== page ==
Since its January launch, social-finance tool Bundle has hooked users -- and FastCompany.com -- with a tantalizing premise: See how your neighbors spend their money. Once we answered a few simple questions, the site crawled spending data gleaned from the U.S. government and Citigroup to find different demographics adults who lived near us, like us, and on a similar budget (e.g., single New York males making $40,000 a year). Then, it let us "go deep" into their pocketbooks to find out, say, where they buy groceries, and what percentage of their monthly income goes toward rent.
It's a valuable tool: Once you've peeked at your neighbors' bills, you can adopt their most relevant spending and savings habits, or just rest easy knowing your life is not a freakish pursuit of status and comfort. But it wasn't a very practical one, since you couldn't sync to a bank account or catalogue specific expenses. (You could create some pretty cool infographics.)
That's all changing this week as Bundle unveils its "Version 1.0" redesign, which offers a host of new features including -- at last! -- the option to sync to multiple accounts. Below, an exclusive preview:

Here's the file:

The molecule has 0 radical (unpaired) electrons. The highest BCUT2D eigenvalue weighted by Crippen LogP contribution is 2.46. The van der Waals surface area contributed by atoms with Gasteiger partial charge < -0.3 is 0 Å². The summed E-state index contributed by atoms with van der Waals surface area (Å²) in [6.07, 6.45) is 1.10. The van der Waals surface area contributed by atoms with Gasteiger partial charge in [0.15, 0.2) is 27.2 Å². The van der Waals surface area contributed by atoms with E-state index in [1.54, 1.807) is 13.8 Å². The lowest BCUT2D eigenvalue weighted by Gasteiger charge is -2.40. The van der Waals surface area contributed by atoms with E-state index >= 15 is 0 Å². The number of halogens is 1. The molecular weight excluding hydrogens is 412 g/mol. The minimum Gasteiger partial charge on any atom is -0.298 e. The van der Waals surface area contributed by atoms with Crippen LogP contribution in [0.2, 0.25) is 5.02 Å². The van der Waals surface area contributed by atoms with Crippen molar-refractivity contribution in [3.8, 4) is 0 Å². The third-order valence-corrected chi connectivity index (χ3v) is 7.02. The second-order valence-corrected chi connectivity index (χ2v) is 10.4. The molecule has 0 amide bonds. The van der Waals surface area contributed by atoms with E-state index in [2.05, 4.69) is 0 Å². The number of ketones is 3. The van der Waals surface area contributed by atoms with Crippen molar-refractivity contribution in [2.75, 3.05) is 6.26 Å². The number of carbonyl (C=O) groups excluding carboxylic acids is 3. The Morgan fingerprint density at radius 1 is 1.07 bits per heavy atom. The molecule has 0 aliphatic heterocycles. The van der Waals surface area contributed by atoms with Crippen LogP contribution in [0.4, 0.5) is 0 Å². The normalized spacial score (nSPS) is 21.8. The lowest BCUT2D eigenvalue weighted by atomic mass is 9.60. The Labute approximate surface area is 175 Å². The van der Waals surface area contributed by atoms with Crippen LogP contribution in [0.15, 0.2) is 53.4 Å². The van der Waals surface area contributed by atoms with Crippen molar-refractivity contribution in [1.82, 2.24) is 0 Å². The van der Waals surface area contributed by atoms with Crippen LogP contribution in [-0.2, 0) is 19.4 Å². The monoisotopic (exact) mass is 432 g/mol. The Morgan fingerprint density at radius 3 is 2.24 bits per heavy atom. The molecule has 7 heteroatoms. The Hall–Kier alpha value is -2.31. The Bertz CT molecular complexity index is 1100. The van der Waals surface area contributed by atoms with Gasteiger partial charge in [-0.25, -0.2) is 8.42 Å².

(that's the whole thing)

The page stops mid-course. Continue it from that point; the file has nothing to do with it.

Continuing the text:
Once you sync Bundle with your checking and credit-card accounts, you'll get a custom budget page. Clicking each of the colorful bubbles lets you "go deep" into different expense categories, so you can see specific transactions.
Switching to the monthly view lets you visualize how and when you're spending your money, so you know where to start cutting back. Expenses that aren't automatically categorized -- marked here with white asterisks -- can be quickly dragged and dropped into the appropriate tab on the right.
Bundle will also help you create a new spending and savings plan, which takes into account all your relevant expenses. But it's not set in stone: Category allowances can easily be adjusted if, say, you overspent on shoes, but underspent on travel.
You can also set aside a little money each month for assorted "goals" -- an Xbox, a vacation -- and scroll through a road-like visualizer to see how long it'll take before you can buy them in full.
Then, per usual, you can see how you stack up.